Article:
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Quentin Tarantino's Inglourious Basterds is a whole lot of movie. Some of it is undeniably flawed, starting with that stupid misspelled title, but most of it undeniably great. I'd say 90% of it is overwhelming in how good it is. Surprising, too, especially after the mixed response coming out of Cannes. I think everyone was poised for Q.T. to blow it. He doesn't even come close. Instead, he shows that there is a mature Tarantino, the one that has been emerging over Kill Bill 2 and Death Proof, still talkative but prone to longer sentences and drawn to more complex topics. He's mostly emerged fully grown in Inglourious Basterds, leaving the finger-snapping cool behind. Mostly.
Basterds is structured as a film with multiple chapters, the first couple set aside to introduce each element of the multilayered story, the final half to bring those elements together. The first chapter, a scintillating mini film all on its own, introduces us to "the Jew Hunter," Col. Hans Landa (Christoph Waltz), who is roaming the French countryside ferreting out enemies of the state. This starting piece is a tiny epic of two men squaring off mentally, and one man thoroughly winning. From his first words in the script, Waltz's Landa becomes the guy to watch and, more importantly, listen to. The actor is comfortable with Tarantino's language, cherishing every syllable, living in the words like it's a space suit and it's the only way he can breathe. Landa enters the canon of slimy screen villains who somehow draw us in even as they repel us. He's a real piece of work, and watching him is a delight. As Death Proof showed, Tarantino has become a master of the slow burn, and this one-on-one is just the first of many similarly tense set-ups throughout Inglourious Basterds.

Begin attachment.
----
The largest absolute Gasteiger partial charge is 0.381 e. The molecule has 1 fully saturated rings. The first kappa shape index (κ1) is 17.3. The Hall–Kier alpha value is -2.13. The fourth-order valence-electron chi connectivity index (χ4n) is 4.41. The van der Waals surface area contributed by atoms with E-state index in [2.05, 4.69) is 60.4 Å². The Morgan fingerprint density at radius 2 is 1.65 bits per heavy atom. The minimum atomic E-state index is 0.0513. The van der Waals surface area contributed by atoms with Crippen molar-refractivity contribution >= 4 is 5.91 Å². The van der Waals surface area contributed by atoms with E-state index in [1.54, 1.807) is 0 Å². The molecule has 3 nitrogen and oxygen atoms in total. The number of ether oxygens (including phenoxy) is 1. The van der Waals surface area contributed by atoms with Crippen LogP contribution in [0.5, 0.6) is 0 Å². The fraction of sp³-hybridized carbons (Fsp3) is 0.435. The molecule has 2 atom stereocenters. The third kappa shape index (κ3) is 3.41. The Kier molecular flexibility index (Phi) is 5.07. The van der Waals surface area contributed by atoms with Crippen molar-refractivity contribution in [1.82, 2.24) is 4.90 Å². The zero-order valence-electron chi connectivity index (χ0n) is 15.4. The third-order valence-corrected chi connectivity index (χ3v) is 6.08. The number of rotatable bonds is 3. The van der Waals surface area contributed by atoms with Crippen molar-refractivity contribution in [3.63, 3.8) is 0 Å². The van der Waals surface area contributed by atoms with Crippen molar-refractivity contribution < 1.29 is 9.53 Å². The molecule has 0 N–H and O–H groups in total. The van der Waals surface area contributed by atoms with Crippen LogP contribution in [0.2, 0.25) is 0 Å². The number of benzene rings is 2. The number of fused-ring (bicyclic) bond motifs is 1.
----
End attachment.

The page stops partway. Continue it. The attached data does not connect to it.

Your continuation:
On a whim, Landa lets a young girl escape. Shoshanna (Mélanie Laurent), as we will discover in chapter 3, grows up to own a movie theatre in Occupied Paris. When she is spied by a young Nazi hero turned film star, Fredrick Zoller (Daniel Brühl), he takes a shine to her and arranges to have his film premiere at her cinema. With the promise that Joseph Goebbels (Sylvester Groth) will be there, alongside the top SS brass and even Hitler himself (played with a grotesque comic edge by Martin Wuttke), Shoshanna sees a unique opportunity to get her revenge. Landa will even be providing security. The girl could topple a nation with one little match.